Italian art house director Marco Ferreri takes his unique blend of melodrama and black comedy to America for a vision of life, love, aging, and a found chimp. Set against an often-surreal backdrop of New York City, Gerard Depardieu heads an international cast as a Frenchman dealing with
society's misfits and the loss of his own humanity.
Lafayette (Gerard Depardieu) is the only male working for a radical feminist theater troupe. And realizing that they can't effectively argue against rape until they've actually experienced the act firsthand, the women break a bottle over Lafayette's head and abuse him. He later runs into eccentric
old anarchist Luigi (Marcello Mastroianni) who, while roaming lower Manhattan, comes across a gigantic ape lying dead, with the World Trade Center in the background and a baby chimpanzee buried in its fur. Luigi shares his discovery with Lafayette and their mutual friends; he then gives the baby
chimp to Lafayette to care for. Lafayette takes in the cute little chimp, treating it like it was a human baby, but during a visit to New York's Wax Museum of Imperial Rome, the owner, Andreas Flaxman (James Coco), warns him that the monkey will destroy his freedom.
Lafayette, his girlfriend Angelica (Gail Lawrence), and Luigi successfully get the chimp identity papers. But events begin to spiral downward when Luigi is discovered dead, after hanging himself in his garden. Then, when Angelica admits she's pregnant, Lafayette refuses to believe he's the father,
and she runs off. To make matters worse, he returns home and finds his monkey dead--to be specific, eaten by rats. Losing everything important in his life, Lafayette goes to the wax museum, is ridiculed for being an "incomplete man," and after attacking Andreas, the building goes up in flames.
Lafayette dies in the fire, and years later, we glimpse Angelica and her child frolicking nude on a beach.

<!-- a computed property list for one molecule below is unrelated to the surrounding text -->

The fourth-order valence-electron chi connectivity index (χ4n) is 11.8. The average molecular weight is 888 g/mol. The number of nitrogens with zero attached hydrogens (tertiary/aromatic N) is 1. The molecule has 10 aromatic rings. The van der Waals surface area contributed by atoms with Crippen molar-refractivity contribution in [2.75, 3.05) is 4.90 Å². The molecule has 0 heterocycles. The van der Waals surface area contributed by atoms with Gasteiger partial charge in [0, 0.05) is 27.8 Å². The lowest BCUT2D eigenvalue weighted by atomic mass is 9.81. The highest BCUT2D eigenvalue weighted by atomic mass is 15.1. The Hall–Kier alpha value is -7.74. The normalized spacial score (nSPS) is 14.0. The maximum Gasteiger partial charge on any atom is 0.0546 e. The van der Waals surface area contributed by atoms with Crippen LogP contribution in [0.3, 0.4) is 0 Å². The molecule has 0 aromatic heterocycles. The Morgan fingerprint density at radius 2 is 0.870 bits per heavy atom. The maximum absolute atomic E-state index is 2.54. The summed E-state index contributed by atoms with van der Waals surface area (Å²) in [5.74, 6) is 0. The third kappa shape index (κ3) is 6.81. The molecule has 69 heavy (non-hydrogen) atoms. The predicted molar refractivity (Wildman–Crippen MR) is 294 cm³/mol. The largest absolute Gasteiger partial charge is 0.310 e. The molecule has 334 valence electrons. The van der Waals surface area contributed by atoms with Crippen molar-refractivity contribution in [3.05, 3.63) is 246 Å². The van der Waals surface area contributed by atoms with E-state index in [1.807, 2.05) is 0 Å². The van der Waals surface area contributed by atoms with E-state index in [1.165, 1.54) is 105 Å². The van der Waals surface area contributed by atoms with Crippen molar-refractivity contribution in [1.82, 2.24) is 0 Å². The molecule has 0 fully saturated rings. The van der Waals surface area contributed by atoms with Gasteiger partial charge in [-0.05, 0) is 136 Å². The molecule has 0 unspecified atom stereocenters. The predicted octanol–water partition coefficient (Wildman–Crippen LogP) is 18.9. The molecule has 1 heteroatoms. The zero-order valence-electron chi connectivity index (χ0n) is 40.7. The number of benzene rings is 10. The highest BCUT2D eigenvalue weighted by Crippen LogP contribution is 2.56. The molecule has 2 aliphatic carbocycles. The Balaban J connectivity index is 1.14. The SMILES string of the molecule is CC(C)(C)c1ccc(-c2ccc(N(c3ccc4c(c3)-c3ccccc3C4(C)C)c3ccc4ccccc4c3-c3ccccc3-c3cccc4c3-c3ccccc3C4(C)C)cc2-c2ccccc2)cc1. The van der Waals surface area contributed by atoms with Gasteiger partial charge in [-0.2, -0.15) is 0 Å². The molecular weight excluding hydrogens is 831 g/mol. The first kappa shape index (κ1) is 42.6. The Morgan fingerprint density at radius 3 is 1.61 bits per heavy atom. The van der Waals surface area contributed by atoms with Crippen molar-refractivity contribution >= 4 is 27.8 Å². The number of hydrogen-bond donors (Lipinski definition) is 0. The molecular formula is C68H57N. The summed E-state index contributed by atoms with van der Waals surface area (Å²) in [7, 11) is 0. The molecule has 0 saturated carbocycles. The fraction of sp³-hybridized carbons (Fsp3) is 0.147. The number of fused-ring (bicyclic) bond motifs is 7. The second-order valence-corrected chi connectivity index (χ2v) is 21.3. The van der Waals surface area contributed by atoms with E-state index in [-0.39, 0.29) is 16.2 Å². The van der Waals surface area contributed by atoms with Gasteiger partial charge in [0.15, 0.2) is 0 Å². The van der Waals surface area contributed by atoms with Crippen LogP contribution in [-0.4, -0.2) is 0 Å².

While the script's inherent strangeness keeps it fascinating (in much the same way as a highway pile-up), the movie is little more than a series of disjointed, increasingly outlandish episodes. We're shown a modern society on the precipice of self-ruin, with younger characters who are deluded and
older ones who are forgotten. And what's with this giant ape carcass, besides an obvious reference to Dino De Laurentiis' KING KONG (1976)? Although loaded with similarly wild imagery, when it comes to telling a story, Ferreri is lost without a compass. The cast tries their best, with little
success, and only Mastroianni registers any humanity--thanks to his own natural charm, not the role he portrays. Meanwhile, Depardieu puts his dignity (and limited knowledge of English) on the line with dialogue like "Ma munkee iz dead," or blowing on a whistle instead of speaking. As social
satire, this is unfathomable; as simple melodrama, it's a fiasco; still, there's such a genuinely odd spin to the proceedings that you can almost understand what drew the cast and crew to this pretentious patchwork in the first place. (Graphic violence, extensive nudity, sexual situations,profanity.)
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- Released: 1978
- Rating: NR
- Review: Italian art house director Marco Ferreri takes his unique blend of melodrama and black comedy to America for a vision of life, love, aging, and a found chimp. Set against an often-surreal backdrop of New York City, Gerard Depardieu heads an international c… (more)
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